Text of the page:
I am thrilled to have fellow Rose Marin McGinnis here today for a look at her new Victorian and for wonderful insight into the history of the area of England where its set.
Thank you for having me here today, Barbara! I’m delighted to have the opportunity to talk a bit about my new release, Secret Promise, and the history of the part of England in which it takes place.
The book is set in Northumbria in Wallsend--so named because it's at the eastern end of Hadrian's Wall--literally a stone wall built by the Roman Emperor Hadrian beginning in AD 122. The wall was the northernmost edge of the Roman Empire, and extended the width of England from Wallsend to the Irish Sea.
My husband, who is a classicist, and I hiked a big chunk of the wall about 15 years ago. Although the picture below is a part of the wall some 35 miles west of Wallsend, it gives you an idea of the countryside. On the day we were there, at the end of March, the weather included snow, rain, sleet, and hail, as well as the odd bit of sun. It was definitely a hardship post for the Roman soldiers stationed there.
Wallsend is famous not only for the ruins of the Segundum Roman fort, but for shipbuilding. Thousands of ships have been built in Wallsend, including the RMS Carpathia, which rescued the passengers of the Titanic.
The photo below (from http://www.wallsendhistory.btck.co.uk/) is probably from the early 1900s, and shows how a Wallsend street, like the one on which my heroine’s tavern sits, might have looked in the 1860s.
In addition to Wallsend, the book also takes place in the coastal town of Tynemouth, where the hero in Secret Promise grew up. Tynemouth sits at the end of the River Tyne, just a few miles from Wallsend. In the second half of the 19th century gained a reputation as a seaside destination, and hordes of Victorian bathers flocked to the village.
Tynemouth has a more interesting history, at least in my opinion. It is the site of a Tynemouth Castle and Priory, built in the 7th century, destroyed by Danish invaders in 800, rebuilt and destroyed several times in the 9th century, and then again rebuilt before the 11th century. The resulting fortress reputedly contains the mortal remains of two Northumbrian kings and King Malcolm III of Scotland. It also gave refuge to the queens of Kings Edward I and II while the menfolk were off fighting in Scotland.
The monastery was abandoned in the 1500s, although it remained in use as a church until the early 17th century.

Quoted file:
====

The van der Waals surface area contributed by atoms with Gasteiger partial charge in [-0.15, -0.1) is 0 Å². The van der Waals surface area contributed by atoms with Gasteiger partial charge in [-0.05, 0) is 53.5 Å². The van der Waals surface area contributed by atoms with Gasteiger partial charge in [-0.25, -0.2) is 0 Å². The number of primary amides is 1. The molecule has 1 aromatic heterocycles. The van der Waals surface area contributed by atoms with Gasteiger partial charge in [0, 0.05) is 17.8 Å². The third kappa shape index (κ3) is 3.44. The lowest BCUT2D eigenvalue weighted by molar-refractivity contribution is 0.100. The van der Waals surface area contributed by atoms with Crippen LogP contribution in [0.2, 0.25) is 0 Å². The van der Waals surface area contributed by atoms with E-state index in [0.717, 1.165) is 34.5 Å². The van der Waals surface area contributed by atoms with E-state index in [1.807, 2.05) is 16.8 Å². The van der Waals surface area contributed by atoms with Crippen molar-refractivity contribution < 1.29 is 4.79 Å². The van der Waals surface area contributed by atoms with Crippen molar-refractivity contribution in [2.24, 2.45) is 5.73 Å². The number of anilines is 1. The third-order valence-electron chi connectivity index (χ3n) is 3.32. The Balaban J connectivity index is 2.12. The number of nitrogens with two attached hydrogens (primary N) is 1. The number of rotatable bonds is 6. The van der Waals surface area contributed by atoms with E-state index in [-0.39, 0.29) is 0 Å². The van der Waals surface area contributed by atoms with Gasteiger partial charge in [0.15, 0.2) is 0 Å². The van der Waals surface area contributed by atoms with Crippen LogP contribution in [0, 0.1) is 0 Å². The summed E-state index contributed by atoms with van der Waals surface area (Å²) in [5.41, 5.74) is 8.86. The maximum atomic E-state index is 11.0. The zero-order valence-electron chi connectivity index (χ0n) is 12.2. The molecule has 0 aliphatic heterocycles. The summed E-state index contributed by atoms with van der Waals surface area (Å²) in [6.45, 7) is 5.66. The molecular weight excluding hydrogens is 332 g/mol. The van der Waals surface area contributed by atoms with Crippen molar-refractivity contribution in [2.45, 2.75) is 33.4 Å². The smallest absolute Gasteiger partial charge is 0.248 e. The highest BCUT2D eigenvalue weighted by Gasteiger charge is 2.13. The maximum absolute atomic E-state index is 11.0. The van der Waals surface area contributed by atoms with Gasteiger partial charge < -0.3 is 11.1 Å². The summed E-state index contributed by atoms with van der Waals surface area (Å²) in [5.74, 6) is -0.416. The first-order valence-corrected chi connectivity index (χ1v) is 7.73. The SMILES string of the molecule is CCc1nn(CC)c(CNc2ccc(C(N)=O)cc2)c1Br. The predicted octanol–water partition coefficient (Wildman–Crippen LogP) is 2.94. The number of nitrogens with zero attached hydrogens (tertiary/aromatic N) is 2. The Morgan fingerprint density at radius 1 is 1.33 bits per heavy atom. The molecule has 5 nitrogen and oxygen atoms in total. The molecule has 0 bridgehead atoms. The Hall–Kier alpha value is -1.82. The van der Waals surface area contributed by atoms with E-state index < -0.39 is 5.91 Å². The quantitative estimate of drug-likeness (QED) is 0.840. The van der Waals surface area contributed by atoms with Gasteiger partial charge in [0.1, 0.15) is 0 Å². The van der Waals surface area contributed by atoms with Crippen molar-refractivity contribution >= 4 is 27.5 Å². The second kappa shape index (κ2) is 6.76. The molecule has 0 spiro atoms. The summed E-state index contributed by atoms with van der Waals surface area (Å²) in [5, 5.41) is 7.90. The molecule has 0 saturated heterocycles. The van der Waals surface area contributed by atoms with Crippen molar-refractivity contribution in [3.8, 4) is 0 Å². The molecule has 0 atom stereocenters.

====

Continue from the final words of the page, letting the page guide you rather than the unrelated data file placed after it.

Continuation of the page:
It was this picture (taken by Chris McKenna and available on Wikipedia) that inspired me, at least in part, to write the end of Secret Promise.
There is something wild and dangerous about it, at least in my own slightly twisted brain.
If Tynemouth inspires you as well, here’s more about Secret Promise, which releases next week from The Wild Rose Press:
Falsely imprisoned as a blockade-runner during the American Civil War, Edward Mason yearns to go home. But when after seven years he finally returns to England, the life he expected is gone. His parents are dead, his home destroyed, his father’s legacy stolen, and his girl—his girl is now the single mother of a child Edward never knew.
Abandoned by the man she loved and disowned by her family, Anna Templeton has learned to stand on her own two feet and make a home for her son. Now the successful owner of The Silver Gull tavern, she's not about to put their happiness in the hands of the one man who let her down so badly.
Edward is determined to regain Anna’s love and be a father to his son. But when a series of suspicious accidents threaten him and those he loves, he must stop the man responsible, or lose everything.
Buy links: The Wild Rose Press
Edward frowned. “Aren’t you a bit young to be working in a public house?”
“Oh, I don’t work here,” the boy said. “Me mam’s the owner, and Molly didn’t come to work today.”
“The barmaid, of course.” His tone held a hint of derision, as if he thought Edward an idiot for failing to know who Molly was.
“Of course.” Edward was amused. “Well, then, I suppose I shall have the cottage pie, and an ale. And perhaps I could have a word with your mother, when she has a moment?”
“What do you want her for?” The boy’s eyes narrowed suspiciously.
“I used to live here, many years ago, and would like to speak to someone about…” Edward broke off as a woman emerged from the kitchen, carrying two plates piled with food. She had fiery red hair and a lithe figure, and moved easily through the tables. After setting one of the plates before a man sitting near the bar, she turned and scanned the room. Her gaze alit on the boy first, and she smiled. Then she spotted Edward. All color drained from her face, and the remaining plate slid from her hand, shattering on the stone floor.
“Mam!” The boy raced to the woman and clutched at her skirts, but Edward was unable to move.
“Anna,” he whispered.
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And be sure to visit me at http://marinmcginnis.com!